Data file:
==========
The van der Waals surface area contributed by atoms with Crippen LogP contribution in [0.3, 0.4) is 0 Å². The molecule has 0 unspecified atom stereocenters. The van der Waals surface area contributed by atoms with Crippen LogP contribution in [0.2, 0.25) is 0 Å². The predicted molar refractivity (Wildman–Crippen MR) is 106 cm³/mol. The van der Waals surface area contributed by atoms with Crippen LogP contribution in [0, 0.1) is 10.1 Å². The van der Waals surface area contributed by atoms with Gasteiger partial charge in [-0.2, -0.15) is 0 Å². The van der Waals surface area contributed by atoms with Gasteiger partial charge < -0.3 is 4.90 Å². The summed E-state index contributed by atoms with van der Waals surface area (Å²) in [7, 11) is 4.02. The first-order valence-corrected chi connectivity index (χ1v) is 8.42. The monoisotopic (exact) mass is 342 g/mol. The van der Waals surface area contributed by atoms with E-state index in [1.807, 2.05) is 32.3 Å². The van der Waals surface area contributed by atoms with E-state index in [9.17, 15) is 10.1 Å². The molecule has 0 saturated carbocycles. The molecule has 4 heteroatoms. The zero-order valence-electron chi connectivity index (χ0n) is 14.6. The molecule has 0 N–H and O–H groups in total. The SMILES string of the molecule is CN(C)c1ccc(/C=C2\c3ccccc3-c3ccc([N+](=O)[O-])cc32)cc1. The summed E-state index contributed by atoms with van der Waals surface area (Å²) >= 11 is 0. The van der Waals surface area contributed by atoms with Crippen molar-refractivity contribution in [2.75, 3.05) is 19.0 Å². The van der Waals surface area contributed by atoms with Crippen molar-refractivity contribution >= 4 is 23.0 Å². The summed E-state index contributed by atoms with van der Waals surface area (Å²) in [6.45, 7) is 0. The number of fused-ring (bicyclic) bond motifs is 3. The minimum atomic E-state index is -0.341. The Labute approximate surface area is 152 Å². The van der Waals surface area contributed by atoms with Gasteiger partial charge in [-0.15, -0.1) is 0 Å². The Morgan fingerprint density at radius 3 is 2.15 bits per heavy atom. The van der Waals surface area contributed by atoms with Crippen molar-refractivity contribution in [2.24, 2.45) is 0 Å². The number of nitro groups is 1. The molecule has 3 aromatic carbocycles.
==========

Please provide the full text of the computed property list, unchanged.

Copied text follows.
The van der Waals surface area contributed by atoms with Crippen LogP contribution in [0.3, 0.4) is 0 Å². The molecule has 0 unspecified atom stereocenters. The van der Waals surface area contributed by atoms with Crippen LogP contribution in [0.2, 0.25) is 0 Å². The predicted molar refractivity (Wildman–Crippen MR) is 106 cm³/mol. The van der Waals surface area contributed by atoms with Crippen LogP contribution in [0, 0.1) is 10.1 Å². The van der Waals surface area contributed by atoms with Gasteiger partial charge in [-0.2, -0.15) is 0 Å². The van der Waals surface area contributed by atoms with Gasteiger partial charge < -0.3 is 4.90 Å². The summed E-state index contributed by atoms with van der Waals surface area (Å²) in [7, 11) is 4.02. The first-order valence-corrected chi connectivity index (χ1v) is 8.42. The monoisotopic (exact) mass is 342 g/mol. The van der Waals surface area contributed by atoms with E-state index in [1.807, 2.05) is 32.3 Å². The van der Waals surface area contributed by atoms with E-state index in [9.17, 15) is 10.1 Å². The molecule has 0 saturated carbocycles. The molecule has 4 heteroatoms. The zero-order valence-electron chi connectivity index (χ0n) is 14.6. The molecule has 0 N–H and O–H groups in total. The SMILES string of the molecule is CN(C)c1ccc(/C=C2\c3ccccc3-c3ccc([N+](=O)[O-])cc32)cc1. The summed E-state index contributed by atoms with van der Waals surface area (Å²) >= 11 is 0. The van der Waals surface area contributed by atoms with Crippen molar-refractivity contribution in [2.75, 3.05) is 19.0 Å². The van der Waals surface area contributed by atoms with Crippen molar-refractivity contribution >= 4 is 23.0 Å². The summed E-state index contributed by atoms with van der Waals surface area (Å²) in [6.45, 7) is 0. The number of fused-ring (bicyclic) bond motifs is 3. The minimum atomic E-state index is -0.341. The Labute approximate surface area is 152 Å². The van der Waals surface area contributed by atoms with Gasteiger partial charge in [-0.15, -0.1) is 0 Å². The Morgan fingerprint density at radius 3 is 2.15 bits per heavy atom. The van der Waals surface area contributed by atoms with Crippen molar-refractivity contribution in [2.24, 2.45) is 0 Å². The number of nitro groups is 1. The molecule has 3 aromatic carbocycles.